HERE Maps hands-on: Google & Apple should be worried

For a long time, Nokia HERE Maps has been Windows Phone's secret ace card. The quiet star of Lumia – and perhaps the most interesting part of Nokia now that Microsoft has its phone division – the app's free offline navigation and comprehensive traffic data service has made it a hit among users. Now liberated from its Windows Phone blinkers, though, the HERE team has spread its sights to include Android and iOS, slipping us a beta version of the app for Samsung's Galaxy smartphones to try out ahead of the full release.

It's easy to assume that one mapping app is much like all others, especially since there are only a few primary data sources that get licensed for use in standalone PNDs, smartphone apps, to be baked into car dashboards, and offered in the browser. If you've used Microsoft's online mapping service then you've actually used Nokia's HERE system, and indeed any device licensing Navteq data originates from the same source.

In reality, though – and as Apple found with the first, semi-disastrous launch of Apple Maps – there can be a sizable difference in user-experience between apps.

First to get HERE Maps will be Samsung's Galaxy range of phones, thanks to a temporary exclusivity deal (which has also seen a Tizen version built to work with the company's Gear smartwatches). Generic Android and iPhone versions will follow on later in the year.

The core offering will be the same, however. At its most basic, HERE Maps shows, well, maps: either clean and simple graphics or satellite imagery. It doesn't quite fit in with Google's UI guidelines, but then neither does it look much like a Samsung app.

Instead, there are hints of Nokia's Windows Phone design language, and the whole look is clear and simple to read, even when your phone is mounted on a dashboard.

Swipe in from the side and you get a choice of seeing transit and traffic information, the latter fed in from Nokia's exceedingly capable HERE Traffic team, which we visited earlier this year.

Search is powered by Bing, but the results for points-of-interest pull in data from Lonely Planet and other sources, including reviews and more.

Bookmarks can be sorted by your "All-time Favorites," places on your "To-Do List", and "Your Neighborhood", though you can create other categories.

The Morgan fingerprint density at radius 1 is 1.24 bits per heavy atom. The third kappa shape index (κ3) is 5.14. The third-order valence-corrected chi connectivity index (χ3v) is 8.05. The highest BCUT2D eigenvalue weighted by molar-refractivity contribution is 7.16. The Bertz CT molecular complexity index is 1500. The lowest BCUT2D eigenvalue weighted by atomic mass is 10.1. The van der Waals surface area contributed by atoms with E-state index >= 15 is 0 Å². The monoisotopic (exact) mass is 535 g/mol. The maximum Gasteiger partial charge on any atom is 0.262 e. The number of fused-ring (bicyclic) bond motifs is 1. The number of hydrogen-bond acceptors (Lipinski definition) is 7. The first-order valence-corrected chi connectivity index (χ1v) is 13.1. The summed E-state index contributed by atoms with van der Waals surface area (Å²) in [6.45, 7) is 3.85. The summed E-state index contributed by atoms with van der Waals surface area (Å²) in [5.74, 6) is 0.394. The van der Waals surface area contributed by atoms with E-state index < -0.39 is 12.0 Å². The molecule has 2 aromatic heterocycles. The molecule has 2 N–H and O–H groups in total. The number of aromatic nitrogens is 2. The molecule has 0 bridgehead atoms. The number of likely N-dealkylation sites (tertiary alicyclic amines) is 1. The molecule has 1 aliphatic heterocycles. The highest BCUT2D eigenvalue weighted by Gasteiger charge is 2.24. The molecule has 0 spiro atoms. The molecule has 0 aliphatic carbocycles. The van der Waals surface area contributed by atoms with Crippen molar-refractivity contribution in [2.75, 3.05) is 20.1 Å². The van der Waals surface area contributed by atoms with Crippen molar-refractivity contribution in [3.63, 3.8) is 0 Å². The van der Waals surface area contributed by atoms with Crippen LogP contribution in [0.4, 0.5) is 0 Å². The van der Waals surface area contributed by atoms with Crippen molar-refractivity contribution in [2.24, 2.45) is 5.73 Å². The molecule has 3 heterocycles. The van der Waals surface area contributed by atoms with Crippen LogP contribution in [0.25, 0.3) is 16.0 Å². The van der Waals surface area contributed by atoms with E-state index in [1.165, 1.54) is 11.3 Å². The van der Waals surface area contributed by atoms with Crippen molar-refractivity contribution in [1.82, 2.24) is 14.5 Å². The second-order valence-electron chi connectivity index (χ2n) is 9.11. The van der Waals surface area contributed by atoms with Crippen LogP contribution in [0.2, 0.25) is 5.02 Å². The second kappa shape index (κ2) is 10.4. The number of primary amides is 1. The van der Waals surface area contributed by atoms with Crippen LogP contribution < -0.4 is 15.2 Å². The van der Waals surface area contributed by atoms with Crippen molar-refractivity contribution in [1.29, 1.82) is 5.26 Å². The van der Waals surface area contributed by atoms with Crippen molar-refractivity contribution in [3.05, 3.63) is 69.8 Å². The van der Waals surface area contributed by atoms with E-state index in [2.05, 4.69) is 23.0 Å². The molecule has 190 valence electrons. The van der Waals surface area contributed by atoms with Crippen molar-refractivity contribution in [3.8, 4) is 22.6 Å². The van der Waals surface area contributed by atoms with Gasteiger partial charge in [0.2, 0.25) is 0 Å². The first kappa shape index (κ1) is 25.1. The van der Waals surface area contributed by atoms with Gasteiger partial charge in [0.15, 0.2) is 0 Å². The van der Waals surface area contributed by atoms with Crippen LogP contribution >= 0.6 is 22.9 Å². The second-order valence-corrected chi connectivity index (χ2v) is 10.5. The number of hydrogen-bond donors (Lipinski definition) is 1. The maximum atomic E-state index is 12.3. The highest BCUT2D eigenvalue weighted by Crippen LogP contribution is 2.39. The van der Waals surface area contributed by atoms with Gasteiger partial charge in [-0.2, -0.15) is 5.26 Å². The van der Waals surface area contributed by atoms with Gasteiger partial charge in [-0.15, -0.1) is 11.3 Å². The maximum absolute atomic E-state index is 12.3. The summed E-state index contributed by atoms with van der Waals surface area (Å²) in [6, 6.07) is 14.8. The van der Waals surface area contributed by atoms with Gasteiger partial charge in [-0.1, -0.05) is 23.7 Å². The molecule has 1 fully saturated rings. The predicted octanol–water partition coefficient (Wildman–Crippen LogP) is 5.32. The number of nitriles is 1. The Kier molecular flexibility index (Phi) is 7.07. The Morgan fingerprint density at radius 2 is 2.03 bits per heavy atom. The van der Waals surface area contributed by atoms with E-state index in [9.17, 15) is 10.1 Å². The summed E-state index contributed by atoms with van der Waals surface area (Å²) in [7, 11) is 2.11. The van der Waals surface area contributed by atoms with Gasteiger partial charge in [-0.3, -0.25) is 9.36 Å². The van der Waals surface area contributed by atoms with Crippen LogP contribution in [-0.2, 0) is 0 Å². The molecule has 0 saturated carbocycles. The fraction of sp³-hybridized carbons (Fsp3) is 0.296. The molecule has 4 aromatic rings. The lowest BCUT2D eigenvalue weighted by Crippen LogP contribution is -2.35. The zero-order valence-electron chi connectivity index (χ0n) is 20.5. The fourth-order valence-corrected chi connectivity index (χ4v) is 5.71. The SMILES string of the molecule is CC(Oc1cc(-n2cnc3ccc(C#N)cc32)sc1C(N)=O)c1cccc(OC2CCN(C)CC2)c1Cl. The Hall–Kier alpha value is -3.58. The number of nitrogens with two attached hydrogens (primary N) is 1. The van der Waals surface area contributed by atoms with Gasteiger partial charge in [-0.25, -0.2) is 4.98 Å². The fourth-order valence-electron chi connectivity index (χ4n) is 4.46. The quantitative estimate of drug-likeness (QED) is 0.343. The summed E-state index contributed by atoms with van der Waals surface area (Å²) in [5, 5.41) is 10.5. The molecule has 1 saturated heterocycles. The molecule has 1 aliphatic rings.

Sign in with a free Nokia account or your Facebook credentials and those collections can be saved and shared with other devices or the web map interface.

Navigation comes in walking, commuting, and driving flavors, with a dedicated in-car view with even bigger buttons and customizable speed limit warnings.

You can strip out all the traffic data and choose to skip certain types of road – like toll roads, for instance – if you prefer, or go the whole hog with 3D routes and landmark information. It looks good on the big screen of Samsung's Galaxy S5, but you might want to be more selective if you have a smaller display.

On the road and on foot, I found HERE Maps to be easy to use and accurate. There's plenty of warning for upcoming junctions – some apps and PNDs only tell you that you need to turn when you're practically upon a junction, at which point you have to ask yourself how you're going to cross over a few lanes of waiting traffic – and it's easy to see either the whole route ahead or alternatives that might be fast.

For routes involving public transportation, meanwhile, I found Nokia's way of presenting the various bus and train options more easy to browse and compare than, say, the list view in Google Maps.

What sets HERE Maps apart, though, is offline map support, which allows you to keep a local copy of the mapping data stored on your device. While you can use the app just as you would any other, pulling down map data as and when it's needed (admittedly Google Maps has some local caching, but it's clunky), Nokia also offers entirely free access to different map packages for the world.

You can download a full continent if you have the need (and the storage space: California, for instance, is just shy of 488MB, while the whole US is 4.7GB; Europe in its raw cheese loving entirety will demand over 9GB), or just a specific region, country, or state.

The benefits are two-fold. If you're traveling abroad, you can avoid data roaming fees but still get the benefits of navigation by downloading the local maps first. Alternatively, the app is swifter to render your maps when they're local than when they're being pulled down over your data connection, and if you're suddenly without a decent signal – like in a fringe area without 3G/4G, or going through a tunnel – you still get the navigation.

If your data is turned off, of course, you don't get the added extras: no live traffic updates, for instance, or Nokia's Glympse integration which allows you to quickly share your current location with someone else for a limited period of time. Still, it's probably the closest to a dedicated PND that we've seen from a free smartphone app.

What makes me most curious about HERE Maps is Nokia's own motivation for it to succeed. As a software and services company, Nokia will live and die by the value of the app and data it offers: unlike Google and Apple, which can to some extent rest upon their laurels with the preloaded Google Maps and Apple Maps, HERE Maps needs to be sufficiently compelling for a general audience to consider switching over from the default.

At first glance, there's at least one significant reason to do that when the Android and iOS versions drop, in the form of true offline maps. Nokia's ambitions – and the depth of its data – go far further than just that, however, making HERE Maps one to watch once it's released later in the year.